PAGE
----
I asked myself many times, “If I could only impart to my children one truth, what would it be?” If they learn nothing else from their father, what is the one thing I must give them? I could convince them of the need to be faithful to a local Bible-believing church, because there they would receive instruction and encouragement. Another good first choice would be to encourage them to learn the ways of love, for the Bible says that it is greater than even faith and hope. It would also be important to teach them the importance of living a sanctified life, for they must learn how to deal with sin and how to appropriate the holiness of Christ. Or how about the need for obedience, both to God and to the authorities God places over them?

    I have settled the issue in my mind: If I could teach my children only one thing, I would teach them to be worshippers of God, for when one truly worships God, all else is well!

    Happy Father’s Day!

    Written By: Pastor Terry

  • 6/13/21

    New Identity

    Therefore, if anyone is I Christ, there is a new creation; old things have passed away,

    and look, new things have come. – 2 Corinthians 5:17

    In today’s world, we are being told so many things about what our identity is, or what it should be. One secular author defines identity as, “who we experience ourselves to be – the I each of us carries within”. Finding our identity is nothing new. In fact, did you know that many of the people in the Bible also struggled with finding their identity? Some of them messed up really bad and yet, somewhere along the way, they were able to grasp the truth that though they did mess up, God still loved them. They understood that their true identity was found in Christ, and when they began to walk in this truth, God used them to lead others to Christ.

    One of those people is Paul. Paul the Apostle, is considered by many scholars to be one of the most influential leaders in the early Christian church. He was a well-documented missionary, spreading the gospel of Jesus to Jews and Gentiles alike and wrote half of the New Testament. Paul was the son of a Jewish Pharisee and at birth he was given the name Saul. But did you know that Saul actually began his work as a crusader against Christians. He spent years causing pain and destruction, and even death for followers of Christ. He had identity struggles. He identified as evil and hate.

    Among the many terrible things that Saul and his followers did was that he was the instigator and gave the approval of the stoning of Stephen.

    In the beginning, Saul identified with cruelty and hate, but something happened that changed him. He was challenged when He was called to become a leader, writer, and speaker of the truth. You see, Saul came face to face with God while on the road to Damascus. Acts 9:4-6 says, “Saul, Saul why are you persecuting me?” At that moment Saul asked, “Lord what do you want me to do?” I find this statement kind of amusing because you see, God already knew what Saul was doing, but his question to Saul, caused Saul to really STOP and THINK. God had to get his attention. How many times has God had to do that to you?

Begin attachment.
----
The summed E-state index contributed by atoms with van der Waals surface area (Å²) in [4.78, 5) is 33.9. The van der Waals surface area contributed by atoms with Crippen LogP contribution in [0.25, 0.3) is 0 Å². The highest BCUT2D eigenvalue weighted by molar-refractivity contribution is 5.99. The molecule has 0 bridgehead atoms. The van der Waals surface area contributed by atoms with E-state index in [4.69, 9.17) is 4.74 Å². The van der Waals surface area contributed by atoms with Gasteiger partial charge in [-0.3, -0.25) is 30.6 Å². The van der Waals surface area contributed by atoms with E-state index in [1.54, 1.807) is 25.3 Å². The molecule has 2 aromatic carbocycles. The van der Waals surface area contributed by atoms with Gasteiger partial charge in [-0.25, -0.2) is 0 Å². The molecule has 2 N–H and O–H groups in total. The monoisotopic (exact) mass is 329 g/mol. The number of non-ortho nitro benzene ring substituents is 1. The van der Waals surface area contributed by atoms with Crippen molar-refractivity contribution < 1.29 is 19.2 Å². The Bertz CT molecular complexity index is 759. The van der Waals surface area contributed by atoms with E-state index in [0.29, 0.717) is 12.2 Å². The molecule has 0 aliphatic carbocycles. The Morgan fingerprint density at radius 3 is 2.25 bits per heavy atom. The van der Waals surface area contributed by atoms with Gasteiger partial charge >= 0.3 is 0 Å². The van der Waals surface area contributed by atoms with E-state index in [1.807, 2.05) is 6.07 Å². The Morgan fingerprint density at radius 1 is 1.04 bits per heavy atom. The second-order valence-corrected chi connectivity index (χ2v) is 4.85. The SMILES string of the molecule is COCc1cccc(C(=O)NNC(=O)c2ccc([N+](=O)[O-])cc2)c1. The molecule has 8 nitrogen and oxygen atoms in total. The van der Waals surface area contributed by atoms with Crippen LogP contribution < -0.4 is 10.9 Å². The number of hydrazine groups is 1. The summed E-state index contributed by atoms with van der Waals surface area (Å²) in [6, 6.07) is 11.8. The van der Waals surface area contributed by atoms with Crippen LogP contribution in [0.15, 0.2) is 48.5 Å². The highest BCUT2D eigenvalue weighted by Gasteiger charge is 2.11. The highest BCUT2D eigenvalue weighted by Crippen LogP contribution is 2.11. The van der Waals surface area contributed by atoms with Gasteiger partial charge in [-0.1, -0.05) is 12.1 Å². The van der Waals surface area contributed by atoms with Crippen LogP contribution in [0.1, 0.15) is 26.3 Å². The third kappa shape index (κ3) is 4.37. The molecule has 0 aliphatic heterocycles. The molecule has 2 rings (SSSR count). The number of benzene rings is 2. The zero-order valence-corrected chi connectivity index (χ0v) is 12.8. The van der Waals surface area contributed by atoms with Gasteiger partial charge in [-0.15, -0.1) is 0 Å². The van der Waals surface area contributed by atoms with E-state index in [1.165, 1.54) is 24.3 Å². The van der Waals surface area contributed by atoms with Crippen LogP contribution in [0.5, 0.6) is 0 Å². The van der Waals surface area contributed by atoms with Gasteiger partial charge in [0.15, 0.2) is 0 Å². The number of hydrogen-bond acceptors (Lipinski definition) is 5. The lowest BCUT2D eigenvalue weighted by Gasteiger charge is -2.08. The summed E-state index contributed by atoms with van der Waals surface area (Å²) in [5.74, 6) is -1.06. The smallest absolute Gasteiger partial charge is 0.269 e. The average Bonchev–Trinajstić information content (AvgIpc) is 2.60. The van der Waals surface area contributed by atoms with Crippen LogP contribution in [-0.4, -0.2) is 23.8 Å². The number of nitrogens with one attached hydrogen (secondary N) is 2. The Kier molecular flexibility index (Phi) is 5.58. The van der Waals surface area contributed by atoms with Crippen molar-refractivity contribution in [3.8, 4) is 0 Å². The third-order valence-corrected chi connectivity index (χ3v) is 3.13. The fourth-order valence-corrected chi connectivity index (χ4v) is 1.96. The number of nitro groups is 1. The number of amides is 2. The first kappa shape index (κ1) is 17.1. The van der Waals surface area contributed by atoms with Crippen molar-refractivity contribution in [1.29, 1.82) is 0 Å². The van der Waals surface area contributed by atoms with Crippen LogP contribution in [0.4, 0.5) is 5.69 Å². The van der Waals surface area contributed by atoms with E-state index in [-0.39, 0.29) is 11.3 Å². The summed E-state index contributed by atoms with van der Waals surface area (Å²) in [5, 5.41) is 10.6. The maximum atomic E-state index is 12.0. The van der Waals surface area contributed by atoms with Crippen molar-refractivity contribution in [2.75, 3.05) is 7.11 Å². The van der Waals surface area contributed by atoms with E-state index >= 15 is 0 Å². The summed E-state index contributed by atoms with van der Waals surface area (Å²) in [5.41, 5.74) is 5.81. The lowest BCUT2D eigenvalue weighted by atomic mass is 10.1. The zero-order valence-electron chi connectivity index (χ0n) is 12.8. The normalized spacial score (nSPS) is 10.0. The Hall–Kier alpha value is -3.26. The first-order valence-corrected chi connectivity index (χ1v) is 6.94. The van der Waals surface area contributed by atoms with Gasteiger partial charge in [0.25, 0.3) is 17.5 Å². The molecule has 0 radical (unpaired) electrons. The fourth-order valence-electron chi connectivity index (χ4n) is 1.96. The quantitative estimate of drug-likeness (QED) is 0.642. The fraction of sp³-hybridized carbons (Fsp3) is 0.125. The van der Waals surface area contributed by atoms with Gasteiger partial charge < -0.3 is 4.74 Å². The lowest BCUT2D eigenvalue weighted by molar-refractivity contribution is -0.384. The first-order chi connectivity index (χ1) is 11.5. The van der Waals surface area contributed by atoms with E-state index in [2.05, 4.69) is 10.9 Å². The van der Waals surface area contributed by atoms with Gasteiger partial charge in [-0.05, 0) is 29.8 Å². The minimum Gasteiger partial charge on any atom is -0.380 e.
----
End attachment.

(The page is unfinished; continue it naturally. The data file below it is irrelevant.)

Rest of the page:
So what can we learn from Paul? From the moment of Saul’s encounter with God, Saul changed his direction, and was transformed. He began to embrace his true identity with a new name, Paul. Instead of being defined by evil, he began to be defined by God. His work and writings now classify him as a true Biblical hero with an identity firmly planted in Jesus.

    When we think about people in the Bible who struggled with their identity, it is amazing to me that the list would include Paul. But the one thing that Paul had in common with others that struggled with their identity, is that they all met with God. That meeting changed everything about them. They learned that their identity was found in Christ.

    Are you listening to what the world has to say about your identity, or have you stopped to listen to what God is telling you? Our true identity as Christians can only be found in Christ.

    Written by: Sharon Samplaski

  • 6/6/21   

    Be A “Doer” Of His Word

    Do not let this Book of the Law depart from your mouth; meditate on it day and night, so that you may be careful to do everything written in it.  Then you will be prosperous and successful.

    – Joshua 1:8


    As I continue reading through the Bible in a year, and having finished the Book of Deuteronomy, I noticed command words like: “Observe”, “Remember”, “You shall not …”.  All of these words were to remind the children of Israel of the utmost importance of God’s Word. 


    Moses has died, and now the LORD is talking to Joshua, and we find these words, “Do not …”.  It didn’t take me long to figure it out: “The Word of God must be important!”  In fact, worship, both corporate and individual, must begin with meditation on the Scriptures.